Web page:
Tim-3 and PD-1 have recently emerged as specific markers for T-cell exhaustion during chronic viral infection and cancer progression7,27. Although the functional exhaustion of NK cells has also been demonstrated in both tumour-bearing mice and cancer patients, cell surface markers that can identify exhausted NK cells in the cancer microenvironment remain unclear10,35. Here, we found that the co-inhibitory receptors Tim-3 and PD-1 marked functionally defective cells among tumour-infiltrating NK cells in mice and humans alike and that tumour cells, especially MHC class I-deficient tumour cells, directly induced Tim-3+PD-1+ NK cells. We hypothesized that perhaps, similar to T-cell studies in which multiple rounds of TCR stimulation induce PD-1 in chronic viral infection, chronic interaction with MHC class I-deficient tumours induces these markers on NK cells. In addition, the degranulation, cytokine secretion and cytotoxicity of Tim-3+PD-1+ NK cells were more defective than those of Tim-3−PD-1− NK cells. Our study also showed that the expression levels of Tim-3 and PD-1 on intratumoural NK cells from patients with different types of cancer were much higher than those in normal tissues of the same patients. We also found that the expression of Tim-3 and PD-1 on intratumoural NK cells was inversely correlated with MHC class I expression in the tissues of cancer patients. Although previous studies have demonstrated that PD-1 and Tim-3 expression on NK cells from cytomegalovirus-infected or cancer patients transmits negative signals on NK cell cytotoxicity8,10,11,35, a few unknown features remain to be elucidated regarding the induction of the functional exhaustion of NK cells, including (i) whether the ligation of PD-1/PD-L1 or Tim-3/galactin-9 on NK cells is required for the induction of NK-cell exhaustion, (ii) the molecular mechanism by which NK-cell exhaustion is induced by tumour cells and (iii) the molecular mechanisms involved in the upregulation of PD-1 and Tim-3 on NK cells. For example, it has been demonstrated that Tim-3 or PD-1 ligation on T cells inhibits TCR stimulation-dependent signalling pathways and promotes exhaustion of CD8+ T cells through the induction of NFAT40. Therefore, further studies are needed to identify the precise mechanism by which PD-1 and Tim-3 signalling influence the dysfunction of NK cells and to address which molecular machineries are involved in the induction of NK cell exhaustion during cancer progression.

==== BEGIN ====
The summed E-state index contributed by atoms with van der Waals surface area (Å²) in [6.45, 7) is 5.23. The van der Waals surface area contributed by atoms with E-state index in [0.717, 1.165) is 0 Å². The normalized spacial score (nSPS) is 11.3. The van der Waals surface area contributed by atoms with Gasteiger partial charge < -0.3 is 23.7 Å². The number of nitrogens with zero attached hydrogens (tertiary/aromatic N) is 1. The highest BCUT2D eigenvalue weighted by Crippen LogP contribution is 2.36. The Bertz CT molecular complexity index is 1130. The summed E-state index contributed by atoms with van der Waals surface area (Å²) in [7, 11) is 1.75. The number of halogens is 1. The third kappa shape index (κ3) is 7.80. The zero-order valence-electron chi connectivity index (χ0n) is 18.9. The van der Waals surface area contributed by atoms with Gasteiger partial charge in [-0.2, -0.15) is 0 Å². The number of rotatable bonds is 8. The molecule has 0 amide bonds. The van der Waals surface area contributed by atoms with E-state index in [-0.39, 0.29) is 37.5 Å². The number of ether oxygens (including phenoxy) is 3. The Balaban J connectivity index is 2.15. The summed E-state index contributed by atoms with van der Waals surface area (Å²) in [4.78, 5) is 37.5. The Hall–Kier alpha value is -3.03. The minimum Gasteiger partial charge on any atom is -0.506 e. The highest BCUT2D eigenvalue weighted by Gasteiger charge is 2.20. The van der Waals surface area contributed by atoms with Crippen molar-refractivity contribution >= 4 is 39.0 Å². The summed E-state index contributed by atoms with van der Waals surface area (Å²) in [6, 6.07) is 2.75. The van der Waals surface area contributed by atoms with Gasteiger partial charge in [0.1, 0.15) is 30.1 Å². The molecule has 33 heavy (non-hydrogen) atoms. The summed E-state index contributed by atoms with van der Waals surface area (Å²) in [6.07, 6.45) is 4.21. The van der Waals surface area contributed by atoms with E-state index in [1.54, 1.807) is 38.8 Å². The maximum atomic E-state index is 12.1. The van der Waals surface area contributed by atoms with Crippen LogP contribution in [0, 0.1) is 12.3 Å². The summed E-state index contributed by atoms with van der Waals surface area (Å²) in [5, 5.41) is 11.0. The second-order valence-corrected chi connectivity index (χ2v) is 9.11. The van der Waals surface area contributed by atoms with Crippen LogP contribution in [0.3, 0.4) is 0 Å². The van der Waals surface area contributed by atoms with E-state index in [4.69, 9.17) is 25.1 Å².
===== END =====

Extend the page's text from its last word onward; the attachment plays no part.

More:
Previous studies have demonstrated that the production of IFN-γ by NK cells increases in a STAT1-dependent manner41,42, whereas the cytotoxicity of NK cells is abrogated through the STAT3 pathway43, suggesting that STAT1 and STAT3 can oppose each other in the regulation of NK cells. In addition, the MAPK/ERK and PI3K/AKT pathways are important for promoting cytokine secretion and proliferation by NK cells44,45. Our results suggest that IL-21 treatment induces STAT1, STAT3, ERK and AKT phosphorylation. However, the functional reversal of exhausted NK cells appears to be mediated by STAT1 and the PI3K-AKT-Foxo1 pathway. These two mechanisms may act synergistically to promote the functional reversal of NK-cell exhaustion.